Last night Lorenzo Cain hit three home runs for the Kansas City Royals, but his team ultimately lost to the New York Yankees 10-7. In his recap of the game for Hardball Talk Craig Calcaterra noted, "I imagine that the winning percentage for teams with guys who hit three homers in a game is pretty high. But it's not 1.000." Obviously this is true given last night's events, but how often does something like this happen?
In MLB history there have been 89 games in which a player hit three home runs and his team failed to get the win. This got me thinking about Cincinnati's involvement in such games. What follows is a brief summary of the five times a Reds player, or opponent, hit three home runs in a game but his team lost.
A Reds player hits 3 home runs, but Cincinnati loses
The first instance of this happening to the Reds came in 1955. On July 21 Cincinnati center fielder Gus Bell launched three home runs in front of 8,036 Phillies fans at Connie Mack Stadium. Unfortunately all three were solo shots, and they were the only runs Cincinnati scored on the day. The Reds actually led the game 3-2 heading in to the bottom of the 8th, but the Phillies loaded the bases with one out. Art Fowler was called on to try and stop the bleeding. He got Andy Seminick to strike out, but Roy Smalley and Marv Blaylock hit back to back singles to drive in runs. Philadelphia scored three in the inning, and Fowler was credited with a blown save.
The Reds bullpen blowing a lead in the 8th? There truly is nothing new under the sun.
There's only one other time in Cincinnati history that a Reds player homered three times but the team lost. On August 12, 1966 Art Shamsky homered three times against the Pirates, but the Reds lost in 13 innings (14-11). What's incredible about this game is that Shamsky wasn't a starter. He didn't even enter the game until the 8th inning.
In the bottom of the 8th Shamsky hit his first home run of the day. It was a 2 run shot that gave Cincinnati an 8-7 lead. However, in the top of the 9th Jerry Lynch hit a solo homer off of Don Nottebart, and the game went into extra innings. It looked like Pittsburgh was on their way to a win following a Willy Stargell homer off of Nottebart in the 10th. However, Shamsky connected for his second home run of the day and the game kept going.
Pittsburgh added two more in the top of the 11th when Bob Bailey doubled home Jim Pagliaroni and Matty Alou. Trailing 11-9 in the bottom of the 11th, was there any chance the Reds could come back again? There was if Art Shamsky was coming to the plate. With two outs Johnny Edwards walked, and up stepped Shamsky. On a 2-1 count he improbably hit his third home run of the day, and the game headed to the 12th inning. The Pirates added two more runs in the top of the 13th, and luckily for them Shamsky wasn't due up again.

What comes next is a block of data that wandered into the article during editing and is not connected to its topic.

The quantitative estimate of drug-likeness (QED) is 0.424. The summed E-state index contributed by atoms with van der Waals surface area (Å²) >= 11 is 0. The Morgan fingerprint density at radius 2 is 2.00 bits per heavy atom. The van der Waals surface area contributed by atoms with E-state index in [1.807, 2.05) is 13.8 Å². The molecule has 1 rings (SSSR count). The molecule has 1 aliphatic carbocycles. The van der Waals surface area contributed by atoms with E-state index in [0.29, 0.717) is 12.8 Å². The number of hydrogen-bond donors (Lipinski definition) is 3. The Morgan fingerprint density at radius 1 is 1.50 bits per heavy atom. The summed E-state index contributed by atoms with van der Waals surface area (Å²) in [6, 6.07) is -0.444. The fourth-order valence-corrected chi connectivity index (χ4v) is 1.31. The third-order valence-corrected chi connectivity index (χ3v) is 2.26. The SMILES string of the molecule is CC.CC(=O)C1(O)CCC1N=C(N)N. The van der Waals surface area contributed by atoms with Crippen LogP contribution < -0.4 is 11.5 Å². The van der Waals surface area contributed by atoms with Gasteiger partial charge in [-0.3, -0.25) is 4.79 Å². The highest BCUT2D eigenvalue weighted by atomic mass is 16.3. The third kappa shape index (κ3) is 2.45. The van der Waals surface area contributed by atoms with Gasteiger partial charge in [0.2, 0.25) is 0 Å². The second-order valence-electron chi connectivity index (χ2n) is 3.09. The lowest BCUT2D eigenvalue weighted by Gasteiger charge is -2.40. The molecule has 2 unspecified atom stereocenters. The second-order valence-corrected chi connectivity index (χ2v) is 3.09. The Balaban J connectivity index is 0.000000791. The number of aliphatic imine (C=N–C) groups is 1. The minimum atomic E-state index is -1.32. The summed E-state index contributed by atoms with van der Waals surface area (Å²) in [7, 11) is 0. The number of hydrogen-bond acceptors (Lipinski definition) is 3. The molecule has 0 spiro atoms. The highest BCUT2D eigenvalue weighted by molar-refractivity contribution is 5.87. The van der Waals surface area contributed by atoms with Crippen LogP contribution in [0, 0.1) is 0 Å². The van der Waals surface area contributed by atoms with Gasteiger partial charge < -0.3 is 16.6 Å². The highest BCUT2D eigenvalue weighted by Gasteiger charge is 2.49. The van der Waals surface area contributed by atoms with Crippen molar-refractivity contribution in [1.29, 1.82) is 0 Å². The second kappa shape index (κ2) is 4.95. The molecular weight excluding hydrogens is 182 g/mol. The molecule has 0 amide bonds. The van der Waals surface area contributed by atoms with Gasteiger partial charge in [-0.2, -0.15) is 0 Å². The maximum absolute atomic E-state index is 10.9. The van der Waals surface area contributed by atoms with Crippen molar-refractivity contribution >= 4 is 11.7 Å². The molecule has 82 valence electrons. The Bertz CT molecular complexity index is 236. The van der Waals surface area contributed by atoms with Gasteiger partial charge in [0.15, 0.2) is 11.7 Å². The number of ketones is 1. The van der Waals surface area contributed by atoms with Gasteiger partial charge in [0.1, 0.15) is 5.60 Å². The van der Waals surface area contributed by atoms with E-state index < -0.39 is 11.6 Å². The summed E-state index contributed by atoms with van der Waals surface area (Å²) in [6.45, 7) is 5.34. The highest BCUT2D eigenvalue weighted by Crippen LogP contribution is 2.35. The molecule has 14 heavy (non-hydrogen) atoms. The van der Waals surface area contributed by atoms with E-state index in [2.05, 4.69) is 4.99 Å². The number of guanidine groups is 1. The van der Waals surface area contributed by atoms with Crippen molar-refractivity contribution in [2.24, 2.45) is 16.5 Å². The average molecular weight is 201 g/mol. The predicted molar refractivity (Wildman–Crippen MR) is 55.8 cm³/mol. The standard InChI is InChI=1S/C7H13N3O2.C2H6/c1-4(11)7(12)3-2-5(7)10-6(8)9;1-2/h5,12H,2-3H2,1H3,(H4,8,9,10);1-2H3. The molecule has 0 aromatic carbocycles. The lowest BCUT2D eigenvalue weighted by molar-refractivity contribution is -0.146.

Can you imagine Twitter if that game happened today?
A Reds opponent hits 3 home runs, but Cincinnati wins
On this day Boston Braves 3B Les Bell hit three home runs off of Cincinnati pitching, but the Braves were unable to get the win. In fact, the game ended up not even being close. The Reds piled on 20 runs, aided by a 5 run 9th, and won handily 20-12. While Cincinnati didn't have a player hit three home runs, they did accumulate 23 hits. Wally Pipp and Chuck Dressen both racked up four a piece.
The next occurrence of this came in a much more competitive game. Roberto Clemente homered three times for the Pirates, but the Reds held on for an 8-7 win in 10 innings. Actually, Clemente's entire day is worth noting. He went 4-5 with 3 HR, 7 RBI, 3 R, and 1 BB. It's hard to imagine a team losing a game with a player hitting that well, but it happened on this day.
Lee May responded as the Reds most productive hitter. His 3-4 day included a home run and 4 RBI. Clemente's third homer came in the top of the 9th off of Gerry Arrigo. However, with the Pirates leading 7-5 the Reds were able to muster a little 9th inning magic. Pete Rose led off the inning with a ground out, but Tony Perez followed with a walk. May then hit his lone home run to send the game to extra innings. Tony Perez ended the game in the bottom of the 10th when he drove in Rose on a double.
It shouldn't be too surprising to see Barry Bonds on a list like this. On this day at Candlestick Park, Davey Johnson led the Reds into a game against Dusty Baker's San Francisco Giants. With the Giants trailing 3-0 early, Bonds hit a two run home run off of Pete Schourek in the bottom of the third. Later in the 5th, he connected for another homer off of Schourek to tie the game at 4-4.
Cincinnati seemed to take a commanding lead when they rang up four runs in the top of the 7th to make the score 8-4. Tony Fernandez, Brett Boone, and Reggie Sanders all played a role in getting those runs home. The Giants kept chipping away though. They added two in the bottom of the 7th on TWO Hector Carrasco wild pitches, but a Barry Larkin solo shot in the 8th gave Cincinnati an insurance run. Bonds hit his third homer of the day in the 9th off of Carassco, but the Giants couldn't muster any more offense.